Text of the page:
Although there has been little discussion this year regarding influenza as compared to last year, the need for receiving vaccinations against the virus continues, officials said.

However, fewer are receiving the shots this year, though the reason for the decline isn’t clear, Vicki Milliken, Unity Health Center infection control director, said. Milliken said it is important for people, especially those who have chronic illness or who live and work around those who do, to receive the shot.


Although there has been little discussion this year regarding influenza as compared to last year, the need for receiving vaccinations against the virus continues, officials said.
However, fewer are receiving the shots this year, though the reason for the decline isn’t clear, Vicki Milliken, Unity Health Center infection control director, said. Milliken said it is important for people, especially those who have chronic illness or who live and work around those who do, to receive the shot.
“The flu vaccine is completely safe and we recommend everyone to get it,” she said.
Milliken said in addition to receiving the vaccine, the best defenses against getting or spreading the flu are to wash hands thoroughly and often and to sneeze or cough into one’s inner elbow or sleeve.
Unity held a free drive-thru flu shot clinic Saturday at the hospital’s south campus and just before 11 a.m., “only 650 shots” had been administered, Carla Tollett, Unity marketing director, said.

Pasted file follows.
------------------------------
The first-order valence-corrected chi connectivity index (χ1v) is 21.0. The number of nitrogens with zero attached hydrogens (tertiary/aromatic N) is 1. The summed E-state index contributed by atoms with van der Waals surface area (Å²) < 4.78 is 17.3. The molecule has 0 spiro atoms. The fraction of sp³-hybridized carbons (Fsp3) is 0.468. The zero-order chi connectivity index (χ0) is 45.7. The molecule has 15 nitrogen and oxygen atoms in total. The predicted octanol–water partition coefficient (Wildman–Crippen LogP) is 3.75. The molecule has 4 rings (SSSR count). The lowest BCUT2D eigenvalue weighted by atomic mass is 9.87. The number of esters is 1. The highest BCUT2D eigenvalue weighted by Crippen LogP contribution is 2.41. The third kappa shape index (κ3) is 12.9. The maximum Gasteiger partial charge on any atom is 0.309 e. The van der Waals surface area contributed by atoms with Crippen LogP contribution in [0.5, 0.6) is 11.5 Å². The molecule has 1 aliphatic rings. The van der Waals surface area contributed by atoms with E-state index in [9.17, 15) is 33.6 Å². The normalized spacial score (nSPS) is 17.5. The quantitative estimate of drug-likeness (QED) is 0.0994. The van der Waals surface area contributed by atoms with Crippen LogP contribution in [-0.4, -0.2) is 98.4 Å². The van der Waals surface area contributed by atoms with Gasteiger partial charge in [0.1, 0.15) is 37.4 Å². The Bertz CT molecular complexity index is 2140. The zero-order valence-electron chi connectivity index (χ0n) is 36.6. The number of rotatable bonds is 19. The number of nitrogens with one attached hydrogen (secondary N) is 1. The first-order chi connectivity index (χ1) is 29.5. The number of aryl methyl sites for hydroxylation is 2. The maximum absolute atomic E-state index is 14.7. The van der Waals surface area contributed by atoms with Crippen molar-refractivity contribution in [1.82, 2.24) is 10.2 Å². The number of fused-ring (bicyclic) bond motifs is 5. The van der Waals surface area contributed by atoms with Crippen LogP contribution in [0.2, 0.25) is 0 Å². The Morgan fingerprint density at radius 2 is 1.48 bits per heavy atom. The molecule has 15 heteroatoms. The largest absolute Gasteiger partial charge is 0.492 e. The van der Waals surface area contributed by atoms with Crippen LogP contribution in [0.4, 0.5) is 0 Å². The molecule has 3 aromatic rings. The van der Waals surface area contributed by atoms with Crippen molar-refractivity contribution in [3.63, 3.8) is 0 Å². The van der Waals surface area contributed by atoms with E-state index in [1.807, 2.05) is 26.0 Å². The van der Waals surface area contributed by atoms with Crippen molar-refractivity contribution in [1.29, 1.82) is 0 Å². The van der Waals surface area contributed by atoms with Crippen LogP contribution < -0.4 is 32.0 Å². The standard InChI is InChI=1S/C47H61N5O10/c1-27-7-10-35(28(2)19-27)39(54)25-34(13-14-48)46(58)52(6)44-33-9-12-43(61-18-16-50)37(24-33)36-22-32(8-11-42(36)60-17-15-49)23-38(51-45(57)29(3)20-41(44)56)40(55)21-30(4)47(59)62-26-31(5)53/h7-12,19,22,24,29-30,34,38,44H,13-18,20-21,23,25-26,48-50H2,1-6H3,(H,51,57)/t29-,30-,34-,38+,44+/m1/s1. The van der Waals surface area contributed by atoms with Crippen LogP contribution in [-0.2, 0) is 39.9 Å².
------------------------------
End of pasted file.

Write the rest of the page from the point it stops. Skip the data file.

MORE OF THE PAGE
“Our drive-thru numbers this year are low compared to all the years before,” she added. “We gave out 1,557 flu shots for the entire event.”
Nasal mist containing “live virus” also was available for those who met the criteria to receive it and who preferred it instead of the shot. Those vaccinations were included in the total number of shots administered Saturday.
Tollett said the hospital has received “several calls” about the vaccine from those who are concerned about it because it combines the H1N1 vaccination and seasonal vaccine in one shot this year. However, she reiterated the vaccine is not only safe but also is effective.
David and Jamie Bergsten, Shawnee, said they believe medical personnel who advise the shot is safe. The couple received the H1N1 vaccination last year, although it was administered separately at that time, and receive the seasonal flu shot annually.
“We talked to our pediatrician this year and we feel OK about it,” Jamie Bergsten, who is a local teacher, said. “I’m exposed to so many things at school, I don’t want to bring anything home to my kids.”
The Bergstens attended the drive-thru flu clinic along with their son Tyler, 21 months, daughter Olivia, 4, and relative Shirley Adams.
David Bergsten, who has asthma, said the family was a bit hesitant at first about receiving the H1N1 vaccination last year but received it and the seasonal vaccine at that time anyway.
“We had some concern last year but this year, we had no problems deciding,” he said. “It’s important to us because we have kids. We wouldn’t want to catch something and come home and give it to our kids.”
Terry Dean, Tecumseh, said she also received both vaccinations last year. She said she has a variety of health problems and therefore feels a bit safer and more protected by receiving the flu shot each year.
“It stings just a little,” she said. “But everyone should get it at these clinics because it’s free.”
Tollett said that because the need for vaccinations is so important, another free flu clinic will be held in the near future. She said the details of that clinic will be released as soon as they are available.
Laurence Burnsed, Oklahoma Department of Health Communicable Disease Division director, said October and November are typically the months Oklahoma begins to see instances of the flu in the state.
“The number of Oklahomans with the flu will peak in January and February and by April and May, it goes away,” he said.
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